Freedom is the Enemy of Creativity


mobbs3.3 K8 days agoPeakD4 min read

How does a composer get from this:

To this:


in 25 minutes?

Well, the magic is in the little numbers underneath the music.

This is basically figured bass, a highly antiquated method of composition from the Baroque days of Bach, where the composer would write the bassline - Cantus Firmus - and the performers fill in the gaps with the implied instructions the numbers provide.

This was largely improvised in the form of 'basso continuo' which to a modern musician is a mad skill to have, but by following those numbers, and the hardcore ruleset, the outcome of what the musicians play goes from practically infinite, to somewhat predictable.

Musicians often learn this process in school, although from the day you finish learning it, you'll never, ever use it again unless you then become a teacher to the next generation or you're a very niche musician in an old baroque ensemble.

So, needless to say, I'm pretty rusty at it, and thought I'd grease the old bones and attempt the above example.

The above image is everything I had to work with, and I filled in 3 more voices: The main melody on top, and the two harmonies in the middle. Consider it like a choir; Soprano, Alto, Tenor and Bass.

Stick to the rules!

Rules are made to be broken they say, well, not so much in the days of old. But I'm ok with it. I do agree with the old adage;

'Freedom is the enemy of creativity'

or any of its variations.

Parallel NO-tion

The main pain in the arse is famously the 'Parallel 5ths' rule, in which no two notes in a chord can move in the same direction if they are a 5th apart from each other (DO to SO).
I figured for my first attempt I'd just forget these rules and see what my ears could do purely by what I think sounds good. So this is what I made, which took about 7 minutes:

The red notes are just 'cause the instrument can't play that low in the real world, but I'm messing with MIDI so who cares.

So yeah this is all built upon the numbers which basically tell that:

Each chord has 3 notes, and this bass note is this particular one. You can fill the rest of the parts in with the remaining two notes.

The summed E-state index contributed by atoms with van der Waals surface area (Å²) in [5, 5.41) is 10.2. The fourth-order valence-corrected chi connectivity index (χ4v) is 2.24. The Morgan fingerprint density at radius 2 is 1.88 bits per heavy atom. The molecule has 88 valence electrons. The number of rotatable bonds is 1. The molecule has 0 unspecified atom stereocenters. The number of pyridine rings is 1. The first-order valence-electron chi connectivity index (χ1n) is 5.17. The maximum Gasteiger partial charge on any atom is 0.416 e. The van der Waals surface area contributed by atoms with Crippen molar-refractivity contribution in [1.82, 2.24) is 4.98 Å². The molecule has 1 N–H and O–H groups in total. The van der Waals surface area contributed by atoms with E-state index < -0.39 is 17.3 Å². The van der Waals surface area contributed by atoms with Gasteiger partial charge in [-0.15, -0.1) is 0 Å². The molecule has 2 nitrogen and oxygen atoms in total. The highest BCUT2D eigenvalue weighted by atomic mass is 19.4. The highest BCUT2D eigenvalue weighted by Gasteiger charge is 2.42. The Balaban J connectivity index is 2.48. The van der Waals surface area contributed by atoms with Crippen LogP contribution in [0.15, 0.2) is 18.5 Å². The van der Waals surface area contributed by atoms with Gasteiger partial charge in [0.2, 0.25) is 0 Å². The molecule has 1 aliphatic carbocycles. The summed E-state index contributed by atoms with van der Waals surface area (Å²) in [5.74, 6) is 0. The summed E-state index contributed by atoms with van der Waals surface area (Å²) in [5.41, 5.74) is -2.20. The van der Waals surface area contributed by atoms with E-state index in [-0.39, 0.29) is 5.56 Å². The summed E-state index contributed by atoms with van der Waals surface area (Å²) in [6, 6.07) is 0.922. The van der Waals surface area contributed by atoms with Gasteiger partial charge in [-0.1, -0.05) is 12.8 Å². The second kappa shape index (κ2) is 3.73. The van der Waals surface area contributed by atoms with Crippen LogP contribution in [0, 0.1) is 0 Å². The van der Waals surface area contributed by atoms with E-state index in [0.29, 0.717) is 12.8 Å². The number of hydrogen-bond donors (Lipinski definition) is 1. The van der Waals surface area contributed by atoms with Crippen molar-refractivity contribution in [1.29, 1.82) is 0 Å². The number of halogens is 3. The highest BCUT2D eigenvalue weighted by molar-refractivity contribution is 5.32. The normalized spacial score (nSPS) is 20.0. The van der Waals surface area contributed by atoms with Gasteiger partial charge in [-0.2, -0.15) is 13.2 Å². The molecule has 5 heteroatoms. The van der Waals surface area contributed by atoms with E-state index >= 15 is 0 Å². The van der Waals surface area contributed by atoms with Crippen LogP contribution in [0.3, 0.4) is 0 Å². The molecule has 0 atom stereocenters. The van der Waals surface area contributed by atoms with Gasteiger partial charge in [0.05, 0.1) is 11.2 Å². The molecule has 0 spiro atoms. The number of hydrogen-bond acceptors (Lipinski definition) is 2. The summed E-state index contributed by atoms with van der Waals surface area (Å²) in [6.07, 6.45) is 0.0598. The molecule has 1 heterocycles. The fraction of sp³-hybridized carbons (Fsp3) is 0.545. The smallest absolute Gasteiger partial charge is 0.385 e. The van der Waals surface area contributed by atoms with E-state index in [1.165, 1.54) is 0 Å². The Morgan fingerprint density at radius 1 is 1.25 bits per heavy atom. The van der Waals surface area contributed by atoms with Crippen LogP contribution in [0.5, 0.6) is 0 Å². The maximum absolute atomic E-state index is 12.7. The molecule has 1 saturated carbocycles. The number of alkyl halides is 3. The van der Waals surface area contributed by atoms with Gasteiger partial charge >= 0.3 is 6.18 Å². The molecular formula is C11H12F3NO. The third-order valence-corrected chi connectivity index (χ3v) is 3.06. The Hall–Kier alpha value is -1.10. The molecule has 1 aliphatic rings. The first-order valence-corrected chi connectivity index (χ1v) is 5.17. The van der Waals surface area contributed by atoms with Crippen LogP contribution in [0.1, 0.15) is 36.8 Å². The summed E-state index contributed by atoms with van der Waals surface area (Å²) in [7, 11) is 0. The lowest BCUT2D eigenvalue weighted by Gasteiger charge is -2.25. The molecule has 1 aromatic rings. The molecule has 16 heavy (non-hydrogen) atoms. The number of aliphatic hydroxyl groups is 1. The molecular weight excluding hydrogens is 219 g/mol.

Well, then I remembered that the old Musescore program I'm using has a plugin where you can check for parallel 5ths (and octaves), so I exported it into the old program to check because I'm way too lazy to do it myself, and here's the results:


Annoying. That's a whole bunch of errors! Let's see what I can do here, though:

Ok this one is free from that egregious curse of parallel notes.

Generally, like all things in life, the best way to avoid them is by having a healthy balance of different types of motion, whether it's staying in the same spot, or going in opposite directions (contrary motion).

Generally, I find when I follow the rules, it does tend to sound better overall, but there are some other things to consider that are a bit more subjective, such as maintaining an 'interesting' melody line (which has its own ruleset), a 'boring' pair of inner lines, and being careful not to exceed certain intervals and jumps.

There's also a structure you should consider just like any novel: a beginning, a climactic peak, and a resolution. You can generally accomplish this with your ear and personal taste, I reckon.

The last thing I did here was quite literally just copy and paste those four lines separately into a string section (violins etc), a brass section (horns, trumpets) and a choral section (voices), ramped up the volume and voila!


I'm pretty happy with it. I'll definitely have to read up and review the ruleset for the next one, as I'm doing this from memory and I'm sure a professor would be cringing at this if they saw it!

But at the end of the day, I quite like the melody (a tad plain), and it just sounds pretty neat!

The sounds I'm using are all freeware from the Musescore software. If I plonked it into my production software and gave it a proper go at sounding epic, this would make an excellent LONG...LIVE...THE KING.... moment.


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